Energy Update: Energy commodity prices rose in 2016

Jan. 23, 2017

The spot energy index in the S&P Goldman Sachs Commodity Index rose 48 percent in 2016, more than any other commodity group in the S&P GSCI.

Energy commodity prices increase in 2016

The spot energy index in the S&P Goldman Sachs Commodity Index (GSCI) rose 48 percent since the beginning of 2016, more than any other commodity group in the S&P GSCI. The spot S&P GSCI industrial metals, precious metals, and agriculture indices increased less, rising 22 percent, 8 percent, and 5 percent, respectively, while the spot S&P GSCI livestock index declined 10 percent. Among individual commodities, zinc, natural gas, crude oil, and diesel saw larger percentage increases than all other commodities in the S&P GSCI. Commodity price movements were influenced by global economic growth as well as by commodity-specific supply-side factors in 2016.

EIA’s Annual Energy Outlook projects U.S. to be a net energy exporter

The U.S. Energy Information Administration’s Annual Energy Outlook 2017 (AEO2017) projects the U.S. to be a net energy exporter in most cases as petroleum liquid imports fall and natural gas exports rise. Exports are highest, and grow throughout the projection period, in the High Oil and Gas Resource and Technology case, because favorable geology and technological developments result in the production of oil and natural gas at lower costs.

The High Oil Price case provides favorable economic conditions for crude oil and natural gas producers while restraining domestic consumption, enabling the most rapid transition to net exporter status. In all cases but the High Oil and Gas Resource Technology case, which assumes substantial improvements in production technology and more favorable resource availability, U.S. energy production declines in the 2030s, which slows or reverses projected growth in net energy exports.

EIA’s AEO2017 presents updated projections for U.S. energy markets. This AEO is the first to have projections through 2050 in the AEO tables.

Coal production declines in 2016

U.S. coal production in 2016 is expected to total 743 million short tons (MMst), 17 percent lower than in 2015, and the lowest level since 1978, according to the U.S. Energy Information Administration (EIA). Falling production in 2016 continues an eight-year decline from peak production in 2008. Production in all major coal regions fell by at least 15 percent. Low natural gas prices, warmer-than-normal temperatures during the 2015-16 winter that reduced electricity demand, the retirements of some coal-fired generators, and lower international coal demand have contributed to declining U.S. coal production.

Most new generating capacity additions are renewable technologies

Once final data are in, EIA expects 24 gigawatts (GW) of new generating capacity to be added to the power grid during 2016. For the third consecutive year, more than half of these additions are renewable technologies, especially wind and solar.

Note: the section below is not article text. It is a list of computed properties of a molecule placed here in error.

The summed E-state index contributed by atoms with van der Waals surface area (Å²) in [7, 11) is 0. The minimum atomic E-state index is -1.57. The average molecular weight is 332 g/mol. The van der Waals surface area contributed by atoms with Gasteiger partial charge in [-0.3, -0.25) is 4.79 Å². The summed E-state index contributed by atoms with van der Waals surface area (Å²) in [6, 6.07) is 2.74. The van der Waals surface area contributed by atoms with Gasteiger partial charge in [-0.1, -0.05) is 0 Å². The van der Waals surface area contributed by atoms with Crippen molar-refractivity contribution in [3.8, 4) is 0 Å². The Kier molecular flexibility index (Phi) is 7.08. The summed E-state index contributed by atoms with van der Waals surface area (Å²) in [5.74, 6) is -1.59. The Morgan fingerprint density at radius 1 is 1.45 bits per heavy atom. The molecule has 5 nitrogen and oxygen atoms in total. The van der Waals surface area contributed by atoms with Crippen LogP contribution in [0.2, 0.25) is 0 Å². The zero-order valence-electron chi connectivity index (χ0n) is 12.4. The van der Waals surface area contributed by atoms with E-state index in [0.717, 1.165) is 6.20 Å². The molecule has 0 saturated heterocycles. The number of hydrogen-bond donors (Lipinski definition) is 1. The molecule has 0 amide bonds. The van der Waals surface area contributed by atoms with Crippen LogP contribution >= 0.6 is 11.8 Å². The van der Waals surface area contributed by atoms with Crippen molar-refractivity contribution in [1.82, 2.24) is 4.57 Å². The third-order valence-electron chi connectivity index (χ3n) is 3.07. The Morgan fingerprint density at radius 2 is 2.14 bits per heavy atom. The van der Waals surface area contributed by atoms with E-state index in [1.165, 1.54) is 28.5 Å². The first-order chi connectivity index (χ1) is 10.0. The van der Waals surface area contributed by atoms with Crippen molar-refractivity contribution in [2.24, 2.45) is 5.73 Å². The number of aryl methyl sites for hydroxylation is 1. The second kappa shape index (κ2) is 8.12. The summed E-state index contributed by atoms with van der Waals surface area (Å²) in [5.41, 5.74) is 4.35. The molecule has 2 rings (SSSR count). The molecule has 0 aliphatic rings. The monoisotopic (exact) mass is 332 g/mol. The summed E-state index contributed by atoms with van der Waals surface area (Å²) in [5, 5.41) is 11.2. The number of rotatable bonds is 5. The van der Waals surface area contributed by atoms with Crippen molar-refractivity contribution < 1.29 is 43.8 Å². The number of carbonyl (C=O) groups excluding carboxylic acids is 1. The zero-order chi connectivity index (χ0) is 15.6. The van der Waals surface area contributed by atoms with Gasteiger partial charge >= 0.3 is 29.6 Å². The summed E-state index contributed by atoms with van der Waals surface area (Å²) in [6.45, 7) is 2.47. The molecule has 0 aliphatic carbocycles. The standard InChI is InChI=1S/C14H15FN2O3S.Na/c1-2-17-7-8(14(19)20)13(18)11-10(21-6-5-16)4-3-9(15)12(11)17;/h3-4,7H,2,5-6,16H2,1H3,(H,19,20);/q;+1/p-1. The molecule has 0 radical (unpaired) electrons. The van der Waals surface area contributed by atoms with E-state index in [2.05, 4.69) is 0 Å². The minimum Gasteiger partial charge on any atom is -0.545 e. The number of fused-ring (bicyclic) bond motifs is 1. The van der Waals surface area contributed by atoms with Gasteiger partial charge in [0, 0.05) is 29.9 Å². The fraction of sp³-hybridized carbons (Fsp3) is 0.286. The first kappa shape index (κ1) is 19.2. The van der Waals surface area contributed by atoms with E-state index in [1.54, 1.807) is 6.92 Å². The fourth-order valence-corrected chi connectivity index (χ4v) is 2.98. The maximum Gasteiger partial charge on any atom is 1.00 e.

Of the 2016 renewable additions, nearly 60 percent were scheduled to come online during the fourth quarter. Renewable capacity additions are often highest in the final months of the year, in part, because of timing qualifications for federal, state, or local tax incentives. Estimated fourth-quarter capacity additions for 2016 are based on planned additions reported to EIA and are subject to change based on actual project schedules.

About 30 percent of distributed solar capacity is owned by third parties

Distributed solar capacity in the U.S., which includes all solar power capacity other than utility-scale installations 1 MW or larger, totaled 12.3 gigawatts (GW) as of September. About 30 percent of that amount (3.7 GW) was owned by third-party owners, according to U.S. Energy Information Administration (EIA). Third-party owners are private companies that provide either solar electricity or equipment to generate it to building owners or tenants, typically with little or no upfront costs.

Winter residential electricity consumption expected to increase from last winter

The U.S. Energy Information Administration’s Short-Term Energy Outlook (STEO) projects the average residential customer will consume 4 percent more electricity from December through March compared with the same period last winter. However, this forecast is highly dependent on winter temperatures. If temperatures are warmer than expected, as they have been the past two months, average electricity use could be slightly below that of the previous winter.

New EIA survey collects data on production and sales of wood pellets

During the first half of 2016, U.S. manufacturers produced approximately 3.3 million tons of wood pellets and sold 3.1 million tons, mostly to foreign markets, according to data from EIA’s newly released Densified Biomass Fuel Report.

Wood pellet fuel, also known as densified biomass fuel, is used for electric power generation and for domestic heating needs. About 85 percent of raw materials for biomass pellets come from wood waste streams such as logging residues, sawmill residues, and wood product manufacturing residue. Roundwood timber—generally logs harvested for industrial use—account for about 15 percent of raw materials.

EIA’s new survey collects data from manufacturers of densified biomass fuels, primarily wood pellets. The new survey began collection in January 2016 with data from about 120 planned and operational densified biomass manufacturing facilities in the U.S. These facilities have the capacity to produce a total of 11.4 million tons of densified biomass annually.

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